Hundred-year-old trees are impressive, but thousand-year-old rocks may be more significant when looking for long-term climate clues.
On Monday, UC Berkeley soil scientists published evidence of growth rings on rocks similar to rings on trees.
The scientists specifically evaluated soil that formed thin rings around gravel and pebbles. The deposits were so thin, in fact, that some were no more than 3 millimeters thick.
These carbonates in soil covering the rocks act as temperature and rain indicators.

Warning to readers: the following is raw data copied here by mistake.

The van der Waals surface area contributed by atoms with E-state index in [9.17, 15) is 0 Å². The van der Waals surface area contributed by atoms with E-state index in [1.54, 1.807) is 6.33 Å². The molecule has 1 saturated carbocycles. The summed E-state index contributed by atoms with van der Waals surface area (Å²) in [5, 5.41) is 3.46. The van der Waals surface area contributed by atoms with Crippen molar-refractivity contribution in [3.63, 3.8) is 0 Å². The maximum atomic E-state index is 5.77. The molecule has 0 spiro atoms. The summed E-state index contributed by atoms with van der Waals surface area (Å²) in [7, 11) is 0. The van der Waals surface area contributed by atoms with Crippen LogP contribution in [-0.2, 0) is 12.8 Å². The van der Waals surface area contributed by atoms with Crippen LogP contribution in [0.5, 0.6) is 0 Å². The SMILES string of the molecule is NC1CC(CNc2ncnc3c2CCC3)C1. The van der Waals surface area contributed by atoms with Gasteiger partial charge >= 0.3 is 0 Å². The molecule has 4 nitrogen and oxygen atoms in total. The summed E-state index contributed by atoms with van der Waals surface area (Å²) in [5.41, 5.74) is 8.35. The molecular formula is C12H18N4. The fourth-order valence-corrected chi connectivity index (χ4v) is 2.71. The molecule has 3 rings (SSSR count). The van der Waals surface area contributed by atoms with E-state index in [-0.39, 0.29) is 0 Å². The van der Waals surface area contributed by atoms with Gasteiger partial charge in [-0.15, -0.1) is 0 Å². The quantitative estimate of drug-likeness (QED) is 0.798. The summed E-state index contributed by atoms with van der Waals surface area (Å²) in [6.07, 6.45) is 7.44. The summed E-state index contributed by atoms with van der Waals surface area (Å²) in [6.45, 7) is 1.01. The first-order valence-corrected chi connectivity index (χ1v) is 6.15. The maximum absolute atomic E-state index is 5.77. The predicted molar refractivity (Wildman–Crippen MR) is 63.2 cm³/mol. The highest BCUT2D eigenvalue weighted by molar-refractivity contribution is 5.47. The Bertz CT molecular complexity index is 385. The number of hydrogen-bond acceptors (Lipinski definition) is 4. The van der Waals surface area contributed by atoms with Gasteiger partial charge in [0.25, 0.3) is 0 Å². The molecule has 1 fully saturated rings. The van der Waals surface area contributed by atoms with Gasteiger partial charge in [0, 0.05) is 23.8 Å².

"There is a mineral that accumulates steadily and creates some of the most detailed information to date on the Earth’s past climates,” says senior author Ronald Amundson, a UC Berkeley professor of environmental science, policy and management.
This detailed information covers 120,000 years in North America and includes glacial and interglacial periods during the Pleistocene Epoch.